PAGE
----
Tesla released a statement saying that beginning this month in North America, its Model 3 and Model Y vehicles would be fitted with camera-focused Autopilot and no radar sensor for semi-automated driving.
Following a string of collisions, regulators and the media have begun to question the reliability of Tesla’s “Autopilot” and “Full Self-Driving (FSD)” features.
“These will be the first Tesla vehicles to rely on camera vision and neural net processing to deliver Autopilot, Full-Self Driving, and certain active safety features,” Tesla said in a statement.
Although other firms, such as Waymo, outfit self-driving vehicles with cameras and sensors such as lidars and radars, Tesla has chosen to rely on cameras to track and analyze objects.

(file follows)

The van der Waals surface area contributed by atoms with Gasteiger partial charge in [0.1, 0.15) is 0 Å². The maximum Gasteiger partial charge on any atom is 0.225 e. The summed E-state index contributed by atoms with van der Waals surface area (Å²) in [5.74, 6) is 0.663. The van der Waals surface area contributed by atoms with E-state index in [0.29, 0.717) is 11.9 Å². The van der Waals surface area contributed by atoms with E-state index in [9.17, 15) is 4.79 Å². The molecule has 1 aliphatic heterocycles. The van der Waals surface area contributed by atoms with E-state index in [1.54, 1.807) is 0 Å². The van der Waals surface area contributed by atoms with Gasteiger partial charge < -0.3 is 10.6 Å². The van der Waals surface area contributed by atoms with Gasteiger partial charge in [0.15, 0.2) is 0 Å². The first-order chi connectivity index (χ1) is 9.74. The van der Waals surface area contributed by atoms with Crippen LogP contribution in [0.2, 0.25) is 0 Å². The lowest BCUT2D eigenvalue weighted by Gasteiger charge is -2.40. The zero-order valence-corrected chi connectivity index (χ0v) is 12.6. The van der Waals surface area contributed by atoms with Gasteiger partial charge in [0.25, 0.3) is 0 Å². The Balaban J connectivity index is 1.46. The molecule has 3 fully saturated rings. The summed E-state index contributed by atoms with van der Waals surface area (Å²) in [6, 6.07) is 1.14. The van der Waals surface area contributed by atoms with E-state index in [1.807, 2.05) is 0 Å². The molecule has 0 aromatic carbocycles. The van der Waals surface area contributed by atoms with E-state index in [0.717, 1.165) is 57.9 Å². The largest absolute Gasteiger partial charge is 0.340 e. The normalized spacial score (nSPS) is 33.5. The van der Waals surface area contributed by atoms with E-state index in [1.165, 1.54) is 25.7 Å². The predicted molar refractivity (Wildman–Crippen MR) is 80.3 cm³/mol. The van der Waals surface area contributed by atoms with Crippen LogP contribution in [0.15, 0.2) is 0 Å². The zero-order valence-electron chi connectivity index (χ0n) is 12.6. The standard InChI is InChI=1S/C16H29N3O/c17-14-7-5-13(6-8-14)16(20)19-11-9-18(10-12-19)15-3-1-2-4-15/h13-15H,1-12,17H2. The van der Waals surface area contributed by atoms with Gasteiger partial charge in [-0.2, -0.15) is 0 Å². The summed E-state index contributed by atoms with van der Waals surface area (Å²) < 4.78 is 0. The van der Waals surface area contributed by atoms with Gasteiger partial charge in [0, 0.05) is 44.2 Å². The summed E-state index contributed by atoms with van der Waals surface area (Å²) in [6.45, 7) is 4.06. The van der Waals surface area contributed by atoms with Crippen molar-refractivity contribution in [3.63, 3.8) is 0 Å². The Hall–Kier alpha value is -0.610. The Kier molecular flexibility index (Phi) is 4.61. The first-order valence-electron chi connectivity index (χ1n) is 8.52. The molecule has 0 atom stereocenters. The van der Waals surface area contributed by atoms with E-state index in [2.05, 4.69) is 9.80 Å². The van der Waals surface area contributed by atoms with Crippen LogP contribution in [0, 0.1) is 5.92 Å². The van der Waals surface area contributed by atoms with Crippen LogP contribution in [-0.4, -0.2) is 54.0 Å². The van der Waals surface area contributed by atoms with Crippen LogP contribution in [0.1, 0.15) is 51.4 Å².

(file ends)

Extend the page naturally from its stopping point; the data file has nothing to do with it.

Tesla’s strategy helped the company cut costs and commercialize its driver assistance features, but analysts and other companies have expressed worries about the safety of the technology.
Tesla said that the future Model S and Model X models, as well as all vehicles made for markets outside of North America, will also have a radar.
Any of Tesla’s driver-assist functions, such as lane-centering and parking assistance, could be limited as a result of the switch to a camera-focused system, according to the company.
Tesla’s driver assistance system consists of eight surround cameras, a front-facing radar, and 12 ultrasonic sensors, which allow cars to center in lanes and retain space between vehicles.
A radar sensor detects the distance from structures using radio sensors. Elon Musk, Tesla’s CEO, tweeted in April that the company was working on an upgraded “FSD Beta” software with “pure vision, no radar.”
Tesla released a beta version of its FSD scheme to a select group of people in October, allowing cars to drive semi-autonomously on city streets as well as highways.
Since the automaker will not achieve complete self-driving capability before the end of 2021, a larger rollout has been postponed.